Study: knowing more doesn't change disbeliefs about science
If someone is already pre-disposed to disbelieve scientific conclusions around issues like human evolution, climate change, stem cell research or the Big Bang theory because of their religious or political views, learning more about the subject actually increases their disbelief, a new study finds.
Why it matters: The research flies in the face of commonly held views that more science literacy and greater education around controversial scientific issues will diffuse polarization but supports a growing body of evidence about how our identity forms our views.
- For stem cell research, the Big Bang theory and evolution, religious identity overrode science literacy.
- Political beliefs surrounding climate change led to polarization.
- They found little evidence (yet) of political or religious polarization for nanotechnology and genetically modified food.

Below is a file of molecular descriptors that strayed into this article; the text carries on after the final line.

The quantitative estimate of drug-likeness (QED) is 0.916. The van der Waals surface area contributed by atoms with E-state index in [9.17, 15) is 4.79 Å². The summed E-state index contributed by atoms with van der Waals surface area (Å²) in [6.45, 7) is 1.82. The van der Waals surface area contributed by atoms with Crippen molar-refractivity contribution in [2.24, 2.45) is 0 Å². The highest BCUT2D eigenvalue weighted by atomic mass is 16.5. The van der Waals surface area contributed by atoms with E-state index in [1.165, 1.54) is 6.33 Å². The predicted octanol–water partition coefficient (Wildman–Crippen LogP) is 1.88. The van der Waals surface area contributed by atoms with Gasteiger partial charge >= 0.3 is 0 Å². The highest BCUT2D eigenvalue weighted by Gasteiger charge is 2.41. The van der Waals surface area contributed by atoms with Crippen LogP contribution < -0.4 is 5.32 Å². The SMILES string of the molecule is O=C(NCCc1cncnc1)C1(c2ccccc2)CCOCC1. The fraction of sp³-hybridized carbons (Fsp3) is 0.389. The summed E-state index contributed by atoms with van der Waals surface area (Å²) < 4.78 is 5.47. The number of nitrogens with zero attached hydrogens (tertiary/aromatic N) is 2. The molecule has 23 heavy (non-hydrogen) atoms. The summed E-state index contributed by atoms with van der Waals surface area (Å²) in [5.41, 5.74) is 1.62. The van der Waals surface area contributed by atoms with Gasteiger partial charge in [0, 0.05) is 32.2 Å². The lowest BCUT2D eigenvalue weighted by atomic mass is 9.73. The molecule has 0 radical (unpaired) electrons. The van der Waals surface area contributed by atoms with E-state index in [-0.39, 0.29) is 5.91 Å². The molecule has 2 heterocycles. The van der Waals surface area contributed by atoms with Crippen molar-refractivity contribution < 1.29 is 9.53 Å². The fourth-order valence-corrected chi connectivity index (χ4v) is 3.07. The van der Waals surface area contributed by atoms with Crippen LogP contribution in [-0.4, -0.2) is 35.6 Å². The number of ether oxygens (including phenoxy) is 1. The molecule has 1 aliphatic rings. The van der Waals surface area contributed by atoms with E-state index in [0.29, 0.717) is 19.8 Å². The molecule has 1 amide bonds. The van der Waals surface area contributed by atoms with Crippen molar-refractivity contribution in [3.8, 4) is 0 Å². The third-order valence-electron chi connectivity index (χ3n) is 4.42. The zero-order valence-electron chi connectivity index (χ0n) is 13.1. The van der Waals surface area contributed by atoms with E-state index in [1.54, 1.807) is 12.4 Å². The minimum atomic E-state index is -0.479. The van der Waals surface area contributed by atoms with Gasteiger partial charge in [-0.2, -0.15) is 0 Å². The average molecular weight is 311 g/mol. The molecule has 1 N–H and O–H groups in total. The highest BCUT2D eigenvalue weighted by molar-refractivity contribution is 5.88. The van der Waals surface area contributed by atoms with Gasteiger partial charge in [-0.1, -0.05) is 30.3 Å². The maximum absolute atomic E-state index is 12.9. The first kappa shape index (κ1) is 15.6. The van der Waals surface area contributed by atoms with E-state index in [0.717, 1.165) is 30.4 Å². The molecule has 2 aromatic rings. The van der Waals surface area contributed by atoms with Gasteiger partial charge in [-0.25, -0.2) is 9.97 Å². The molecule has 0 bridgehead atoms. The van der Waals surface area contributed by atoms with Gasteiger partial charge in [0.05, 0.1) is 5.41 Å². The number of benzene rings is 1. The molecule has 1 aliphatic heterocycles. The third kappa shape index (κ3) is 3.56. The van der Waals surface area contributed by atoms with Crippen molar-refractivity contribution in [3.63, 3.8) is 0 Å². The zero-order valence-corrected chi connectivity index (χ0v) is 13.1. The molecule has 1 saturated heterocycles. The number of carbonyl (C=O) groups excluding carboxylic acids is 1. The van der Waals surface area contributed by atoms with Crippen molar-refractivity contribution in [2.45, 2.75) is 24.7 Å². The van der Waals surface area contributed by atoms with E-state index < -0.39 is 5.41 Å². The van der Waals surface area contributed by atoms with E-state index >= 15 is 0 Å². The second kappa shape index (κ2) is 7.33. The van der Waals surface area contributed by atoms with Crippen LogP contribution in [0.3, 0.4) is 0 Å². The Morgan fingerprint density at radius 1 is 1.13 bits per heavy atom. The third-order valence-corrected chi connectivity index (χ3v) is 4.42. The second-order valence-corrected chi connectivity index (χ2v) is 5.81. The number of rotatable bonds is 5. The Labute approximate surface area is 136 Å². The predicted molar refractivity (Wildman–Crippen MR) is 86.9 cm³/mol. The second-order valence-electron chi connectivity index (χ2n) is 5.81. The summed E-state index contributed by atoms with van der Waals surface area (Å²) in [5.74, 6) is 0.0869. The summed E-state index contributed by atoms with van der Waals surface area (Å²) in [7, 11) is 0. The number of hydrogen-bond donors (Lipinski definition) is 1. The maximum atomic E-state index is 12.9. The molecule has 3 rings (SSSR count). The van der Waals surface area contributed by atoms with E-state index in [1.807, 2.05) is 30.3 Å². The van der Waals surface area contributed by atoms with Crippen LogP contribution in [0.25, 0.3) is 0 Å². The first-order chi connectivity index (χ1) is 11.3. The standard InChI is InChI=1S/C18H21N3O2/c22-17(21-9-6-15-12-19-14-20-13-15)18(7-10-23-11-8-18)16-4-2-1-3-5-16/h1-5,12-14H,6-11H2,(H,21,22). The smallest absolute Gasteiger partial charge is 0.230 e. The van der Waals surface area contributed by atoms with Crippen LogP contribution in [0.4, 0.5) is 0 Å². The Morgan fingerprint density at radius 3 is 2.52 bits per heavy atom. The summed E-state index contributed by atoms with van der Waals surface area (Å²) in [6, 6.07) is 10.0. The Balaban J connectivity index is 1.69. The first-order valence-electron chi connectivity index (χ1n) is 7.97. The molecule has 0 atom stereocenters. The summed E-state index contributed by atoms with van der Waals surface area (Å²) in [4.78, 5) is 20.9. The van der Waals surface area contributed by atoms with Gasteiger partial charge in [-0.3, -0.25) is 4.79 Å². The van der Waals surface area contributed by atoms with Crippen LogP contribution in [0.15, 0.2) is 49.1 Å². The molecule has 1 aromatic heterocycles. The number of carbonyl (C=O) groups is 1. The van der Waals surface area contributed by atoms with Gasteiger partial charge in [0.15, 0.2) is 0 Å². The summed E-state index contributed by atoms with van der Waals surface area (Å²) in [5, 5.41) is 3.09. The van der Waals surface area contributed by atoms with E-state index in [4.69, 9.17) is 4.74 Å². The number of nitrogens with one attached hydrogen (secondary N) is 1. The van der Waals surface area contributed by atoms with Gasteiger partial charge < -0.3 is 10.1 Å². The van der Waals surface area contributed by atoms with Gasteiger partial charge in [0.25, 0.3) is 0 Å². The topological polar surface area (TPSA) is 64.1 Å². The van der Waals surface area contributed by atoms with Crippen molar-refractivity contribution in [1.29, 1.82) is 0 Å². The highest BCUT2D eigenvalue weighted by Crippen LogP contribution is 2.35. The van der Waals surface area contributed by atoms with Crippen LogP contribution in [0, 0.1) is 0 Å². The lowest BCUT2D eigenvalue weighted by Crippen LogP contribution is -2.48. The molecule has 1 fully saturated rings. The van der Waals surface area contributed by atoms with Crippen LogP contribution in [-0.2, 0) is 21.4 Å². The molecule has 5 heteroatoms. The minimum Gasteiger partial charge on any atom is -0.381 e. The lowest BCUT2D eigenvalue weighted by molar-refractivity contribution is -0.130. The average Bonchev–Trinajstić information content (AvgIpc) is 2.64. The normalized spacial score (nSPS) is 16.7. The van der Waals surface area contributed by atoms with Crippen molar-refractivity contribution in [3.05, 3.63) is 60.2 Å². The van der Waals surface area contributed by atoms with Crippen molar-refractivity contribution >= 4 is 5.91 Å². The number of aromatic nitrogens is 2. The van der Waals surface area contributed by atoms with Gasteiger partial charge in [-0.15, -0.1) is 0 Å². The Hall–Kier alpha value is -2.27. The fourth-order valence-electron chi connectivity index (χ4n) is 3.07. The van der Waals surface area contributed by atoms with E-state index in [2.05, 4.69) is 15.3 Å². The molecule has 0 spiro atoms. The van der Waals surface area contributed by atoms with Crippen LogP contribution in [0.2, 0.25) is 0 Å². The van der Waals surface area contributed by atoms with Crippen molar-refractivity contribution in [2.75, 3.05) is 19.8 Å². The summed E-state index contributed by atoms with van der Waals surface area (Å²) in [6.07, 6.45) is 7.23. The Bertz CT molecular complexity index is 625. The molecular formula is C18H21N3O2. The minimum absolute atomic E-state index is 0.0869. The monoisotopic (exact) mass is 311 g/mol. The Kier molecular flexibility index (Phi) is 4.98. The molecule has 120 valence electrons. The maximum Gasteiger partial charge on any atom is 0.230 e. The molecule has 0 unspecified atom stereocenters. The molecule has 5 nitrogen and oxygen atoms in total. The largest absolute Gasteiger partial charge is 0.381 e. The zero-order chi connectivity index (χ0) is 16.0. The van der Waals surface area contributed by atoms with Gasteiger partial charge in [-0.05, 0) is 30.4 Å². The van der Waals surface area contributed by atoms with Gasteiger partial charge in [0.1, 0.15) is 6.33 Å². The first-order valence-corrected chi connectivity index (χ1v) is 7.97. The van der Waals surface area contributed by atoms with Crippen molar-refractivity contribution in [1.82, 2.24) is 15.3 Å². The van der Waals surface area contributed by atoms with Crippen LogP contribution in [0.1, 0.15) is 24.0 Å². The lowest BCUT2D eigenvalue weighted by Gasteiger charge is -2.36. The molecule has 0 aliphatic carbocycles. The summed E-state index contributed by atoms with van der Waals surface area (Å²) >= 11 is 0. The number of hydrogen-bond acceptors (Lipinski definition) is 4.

What they found: Carnegie Mellon social scientists looked at Americans' beliefs around six potentially controversial issues: stem cell research, the Big Bang theory, nanotechnology, GMOs, climate change and evolution. The found people's beliefs about topics associated with their religious and political views become increasingly polarized with more education (measured by markers like the number of years in school, highest degrees earned, aptitude on general science facts or the number of science classes taken). Baruch Fischhoff from CMU said:
"These are troubling correlations. We can only speculate about the underlying causes. One possibility is that people with more education are more likely to know what they are supposed to say, on these polarized issues, in order to express their identity. Another possibility is that they have more confidence in their ability to argue their case."
One bright spot for science literacy advocates: If someone is already pre-disposed to trust the peer-reviewed science process and scientists, they're likely to believe what they say and find in all of these areas.
Go deeper: Arizona State University's Daniel Sarewitz got to the heart of it in the Guardian yesterday.